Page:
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Effect of roughage on rumen microbiota composition in the efficient feed converter and sturdy Indian Jaffrabadi buffalo (Bubalus bubalis).

Nathani NM, Patel AK, Mootapally CS, Reddy B, Shah SV, Lunagaria PM, Kothari RK, Joshi CG - BMC Genomics (2015)

Bottom Line: The rumen microbiota functions as an effective system for conversion of dietary feed to microbial proteins and volatile fatty acids.Rumen metabolite study revealed that rumen fluid nitrogen content reduced in high roughage diet fed animals and pathway analysis showed reduction in the genes coding enzymes involved in methanogenesis pathway.Results reveals that high roughage diet feed improved microbial protein synthesis and reduces methane emission.

View Article: PubMed Central - PubMed

Affiliation: Department of Animal Biotechnology, College of Veterinary Science & Animal Husbandry, Anand Agricultural University, Anand, Gujarat, 388 001, India. neelam.nathani@yahoo.com.

ABSTRACT

Background: The rumen microbiota functions as an effective system for conversion of dietary feed to microbial proteins and volatile fatty acids. In the present study, metagenomic approach was applied to elucidate the buffalo rumen microbiome of Jaffrabadi buffalo adapted to varied dietary treatments with the hypothesis that the microbial diversity and subsequent in the functional capacity will alter with diet change and enhance our knowledge of effect of microbe on host physiology. Eight adult animals were gradually adapted to an increasing roughage diet (4 animals each with green and dry roughage) containing 50:50 (J1), 75:25 (J2) and 100:0 (J3) roughage to concentrate proportion for 6 weeks. Metagenomic sequences of solid (fiber adherent microbiota) and liquid (fiber free microbiota) fractions obtained using Ion Torrent PGM platform were analyzed using MG-RAST server and CAZymes approach.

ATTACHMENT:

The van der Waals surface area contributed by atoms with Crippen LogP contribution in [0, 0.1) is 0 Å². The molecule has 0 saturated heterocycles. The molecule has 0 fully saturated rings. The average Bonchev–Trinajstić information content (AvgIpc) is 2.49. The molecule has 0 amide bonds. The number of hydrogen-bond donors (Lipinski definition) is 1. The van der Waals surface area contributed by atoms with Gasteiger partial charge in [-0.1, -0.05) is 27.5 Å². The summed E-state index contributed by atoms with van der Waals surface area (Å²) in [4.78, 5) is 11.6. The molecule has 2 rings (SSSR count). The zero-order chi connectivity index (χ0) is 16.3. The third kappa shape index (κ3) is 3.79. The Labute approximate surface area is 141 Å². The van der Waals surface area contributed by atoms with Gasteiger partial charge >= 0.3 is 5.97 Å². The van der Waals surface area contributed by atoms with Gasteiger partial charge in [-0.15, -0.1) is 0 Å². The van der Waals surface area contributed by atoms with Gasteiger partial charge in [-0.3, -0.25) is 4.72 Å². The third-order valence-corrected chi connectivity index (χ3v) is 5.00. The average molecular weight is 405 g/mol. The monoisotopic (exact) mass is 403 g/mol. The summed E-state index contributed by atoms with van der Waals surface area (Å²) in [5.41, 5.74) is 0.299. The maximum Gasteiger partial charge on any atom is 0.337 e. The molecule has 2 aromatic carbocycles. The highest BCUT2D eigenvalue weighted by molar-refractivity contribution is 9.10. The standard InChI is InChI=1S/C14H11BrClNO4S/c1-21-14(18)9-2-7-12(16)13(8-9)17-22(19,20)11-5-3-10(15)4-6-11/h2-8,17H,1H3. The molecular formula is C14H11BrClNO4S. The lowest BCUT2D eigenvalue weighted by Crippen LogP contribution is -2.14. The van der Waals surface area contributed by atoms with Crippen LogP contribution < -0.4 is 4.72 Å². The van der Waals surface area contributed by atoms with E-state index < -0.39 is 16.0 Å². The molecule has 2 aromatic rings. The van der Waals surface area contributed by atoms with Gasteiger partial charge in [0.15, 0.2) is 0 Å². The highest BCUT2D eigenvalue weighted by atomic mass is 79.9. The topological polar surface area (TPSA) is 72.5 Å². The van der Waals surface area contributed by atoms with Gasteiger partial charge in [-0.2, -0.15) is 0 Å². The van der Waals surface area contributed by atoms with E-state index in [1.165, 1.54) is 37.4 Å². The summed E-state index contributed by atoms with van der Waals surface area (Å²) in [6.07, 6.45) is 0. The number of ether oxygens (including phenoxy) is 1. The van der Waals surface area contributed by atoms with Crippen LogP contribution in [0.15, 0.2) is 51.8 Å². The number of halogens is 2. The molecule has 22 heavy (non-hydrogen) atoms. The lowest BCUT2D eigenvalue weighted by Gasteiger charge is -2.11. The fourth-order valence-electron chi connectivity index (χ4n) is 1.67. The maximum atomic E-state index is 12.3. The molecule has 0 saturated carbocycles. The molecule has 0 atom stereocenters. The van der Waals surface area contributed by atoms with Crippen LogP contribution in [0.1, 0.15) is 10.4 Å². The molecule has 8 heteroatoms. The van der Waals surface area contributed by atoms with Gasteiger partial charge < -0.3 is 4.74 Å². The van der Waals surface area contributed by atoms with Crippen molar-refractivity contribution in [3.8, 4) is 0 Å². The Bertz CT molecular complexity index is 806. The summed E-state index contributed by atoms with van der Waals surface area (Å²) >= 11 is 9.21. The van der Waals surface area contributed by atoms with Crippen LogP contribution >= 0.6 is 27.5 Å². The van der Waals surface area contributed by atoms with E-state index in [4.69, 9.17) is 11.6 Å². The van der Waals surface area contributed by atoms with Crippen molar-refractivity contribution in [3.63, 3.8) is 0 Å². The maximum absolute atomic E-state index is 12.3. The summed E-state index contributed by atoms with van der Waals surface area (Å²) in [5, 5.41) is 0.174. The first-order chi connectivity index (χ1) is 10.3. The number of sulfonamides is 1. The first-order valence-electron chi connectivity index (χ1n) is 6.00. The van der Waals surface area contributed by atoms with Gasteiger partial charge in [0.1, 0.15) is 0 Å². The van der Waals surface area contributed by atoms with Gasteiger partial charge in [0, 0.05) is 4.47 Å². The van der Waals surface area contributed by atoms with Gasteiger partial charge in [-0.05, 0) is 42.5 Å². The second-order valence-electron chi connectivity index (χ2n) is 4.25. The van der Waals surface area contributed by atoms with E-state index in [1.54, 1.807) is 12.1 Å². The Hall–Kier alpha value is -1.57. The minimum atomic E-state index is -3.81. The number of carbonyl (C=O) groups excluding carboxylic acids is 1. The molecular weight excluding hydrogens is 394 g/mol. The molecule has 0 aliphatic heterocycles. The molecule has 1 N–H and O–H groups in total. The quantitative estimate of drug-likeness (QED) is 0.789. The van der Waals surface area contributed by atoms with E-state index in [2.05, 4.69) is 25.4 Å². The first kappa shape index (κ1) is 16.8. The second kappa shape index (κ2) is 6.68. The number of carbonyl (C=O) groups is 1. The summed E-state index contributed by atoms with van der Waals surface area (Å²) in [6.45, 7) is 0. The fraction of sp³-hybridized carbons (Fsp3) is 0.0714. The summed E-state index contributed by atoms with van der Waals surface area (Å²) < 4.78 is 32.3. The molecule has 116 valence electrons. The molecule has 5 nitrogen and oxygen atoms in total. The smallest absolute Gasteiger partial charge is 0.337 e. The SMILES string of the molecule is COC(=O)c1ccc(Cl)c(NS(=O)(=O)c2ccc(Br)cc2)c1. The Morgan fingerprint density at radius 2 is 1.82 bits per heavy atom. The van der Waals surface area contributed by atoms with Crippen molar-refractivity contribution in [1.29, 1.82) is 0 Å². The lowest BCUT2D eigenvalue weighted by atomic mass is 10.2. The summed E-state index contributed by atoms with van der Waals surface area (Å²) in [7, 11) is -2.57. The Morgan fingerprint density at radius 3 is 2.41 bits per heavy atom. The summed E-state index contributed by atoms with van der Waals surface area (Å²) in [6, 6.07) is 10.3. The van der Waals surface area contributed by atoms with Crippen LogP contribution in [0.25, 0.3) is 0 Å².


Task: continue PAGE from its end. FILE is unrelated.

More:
Results: Taxonomic analysis revealed that Bacteroidetes was the most abundant phylum followed by Firmicutes, Fibrobacter and Proteobacteria. Functional analysis revealed protein (25-30 %) and carbohydrate (15-20 %) metabolism as the dominant categories. Principal component analysis demonstrated that roughage proportion, fraction of rumen and type of forage affected rumen microbiome at taxonomic as well as functional level. Rumen metabolite study revealed that rumen fluid nitrogen content reduced in high roughage diet fed animals and pathway analysis showed reduction in the genes coding enzymes involved in methanogenesis pathway. CAZyme annotation revealed the abundance of genes encoding glycoside hydrolases (GH), with the GH3 family most abundant followed by GH2 and GH13 in all samples.

Conclusions: Results reveals that high roughage diet feed improved microbial protein synthesis and reduces methane emission. CAZyme analysis indicated the importance of microbiome in feed component digestion for fulfilling energy requirements of the host. The findings help determine the role of rumen microbes in plant polysaccharide breakdown and in developing strategies to maximize productivity in ruminants.

No MeSH data available.


Related in: MedlinePlus

Taxonomic distribution at genus level of microbes encoding genes for predicted CAZyme [Treatment vs Abundance in percentage] (a) Green roughage fed animals (b) Dry roughage fed animals
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Fig6: Taxonomic distribution at genus level of microbes encoding genes for predicted CAZyme [Treatment vs Abundance in percentage] (a) Green roughage fed animals (b) Dry roughage fed animals

Mentions: While in the green roughage fed individuals, there was enrichment of major microbial communities involved in encoding GH during the 75 % roughage diet for liquid fraction, except for Bacteroides that were least during the J2DL treatment (Fig. 6a). In the solid samples, Fibrobacter were most abundant in J2, while Prevotella, Bacteroides and Clostridium were least. Hence, based on the results it is evident that Prevotella and Fibrobacters genus is the most active in terms of genes encoding CAZymes and hence can be exploited for industrial purposes.Fig. 6